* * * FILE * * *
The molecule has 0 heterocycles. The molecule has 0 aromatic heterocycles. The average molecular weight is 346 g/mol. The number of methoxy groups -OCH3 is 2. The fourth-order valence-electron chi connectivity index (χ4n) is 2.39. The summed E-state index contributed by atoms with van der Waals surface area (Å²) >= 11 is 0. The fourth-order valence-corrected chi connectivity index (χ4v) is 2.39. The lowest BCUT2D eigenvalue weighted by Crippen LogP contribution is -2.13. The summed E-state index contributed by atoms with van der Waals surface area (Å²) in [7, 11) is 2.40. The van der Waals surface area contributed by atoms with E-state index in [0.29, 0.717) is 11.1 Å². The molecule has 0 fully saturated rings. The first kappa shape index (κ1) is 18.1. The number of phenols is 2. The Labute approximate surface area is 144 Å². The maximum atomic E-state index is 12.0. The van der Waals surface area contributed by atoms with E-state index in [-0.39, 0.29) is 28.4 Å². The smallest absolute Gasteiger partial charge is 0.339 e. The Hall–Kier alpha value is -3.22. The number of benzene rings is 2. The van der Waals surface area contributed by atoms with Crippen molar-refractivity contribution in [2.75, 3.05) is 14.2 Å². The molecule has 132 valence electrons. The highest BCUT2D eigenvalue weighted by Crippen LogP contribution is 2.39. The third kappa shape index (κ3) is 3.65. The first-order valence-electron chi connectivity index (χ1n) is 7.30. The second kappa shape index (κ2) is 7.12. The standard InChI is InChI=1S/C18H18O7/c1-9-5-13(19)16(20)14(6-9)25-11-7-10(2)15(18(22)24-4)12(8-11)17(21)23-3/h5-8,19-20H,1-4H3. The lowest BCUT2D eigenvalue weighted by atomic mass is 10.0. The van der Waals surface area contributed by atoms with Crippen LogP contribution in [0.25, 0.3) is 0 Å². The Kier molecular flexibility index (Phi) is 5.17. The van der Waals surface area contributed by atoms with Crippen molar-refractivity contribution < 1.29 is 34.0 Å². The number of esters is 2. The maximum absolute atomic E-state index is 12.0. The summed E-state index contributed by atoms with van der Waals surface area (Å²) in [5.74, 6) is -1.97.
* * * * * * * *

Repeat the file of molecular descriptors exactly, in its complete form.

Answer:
The molecule has 0 heterocycles. The molecule has 0 aromatic heterocycles. The average molecular weight is 346 g/mol. The number of methoxy groups -OCH3 is 2. The fourth-order valence-electron chi connectivity index (χ4n) is 2.39. The summed E-state index contributed by atoms with van der Waals surface area (Å²) >= 11 is 0. The fourth-order valence-corrected chi connectivity index (χ4v) is 2.39. The lowest BCUT2D eigenvalue weighted by Crippen LogP contribution is -2.13. The summed E-state index contributed by atoms with van der Waals surface area (Å²) in [7, 11) is 2.40. The van der Waals surface area contributed by atoms with E-state index in [0.29, 0.717) is 11.1 Å². The molecule has 0 fully saturated rings. The first kappa shape index (κ1) is 18.1. The number of phenols is 2. The Labute approximate surface area is 144 Å². The maximum atomic E-state index is 12.0. The van der Waals surface area contributed by atoms with E-state index in [-0.39, 0.29) is 28.4 Å². The smallest absolute Gasteiger partial charge is 0.339 e. The Hall–Kier alpha value is -3.22. The number of benzene rings is 2. The van der Waals surface area contributed by atoms with Crippen molar-refractivity contribution in [2.75, 3.05) is 14.2 Å². The molecule has 132 valence electrons. The highest BCUT2D eigenvalue weighted by Crippen LogP contribution is 2.39. The third kappa shape index (κ3) is 3.65. The first-order valence-electron chi connectivity index (χ1n) is 7.30. The second kappa shape index (κ2) is 7.12. The standard InChI is InChI=1S/C18H18O7/c1-9-5-13(19)16(20)14(6-9)25-11-7-10(2)15(18(22)24-4)12(8-11)17(21)23-3/h5-8,19-20H,1-4H3. The lowest BCUT2D eigenvalue weighted by atomic mass is 10.0. The van der Waals surface area contributed by atoms with Crippen LogP contribution in [0.25, 0.3) is 0 Å². The Kier molecular flexibility index (Phi) is 5.17. The van der Waals surface area contributed by atoms with Crippen molar-refractivity contribution < 1.29 is 34.0 Å². The number of esters is 2. The maximum absolute atomic E-state index is 12.0. The summed E-state index contributed by atoms with van der Waals surface area (Å²) in [5.74, 6) is -1.97.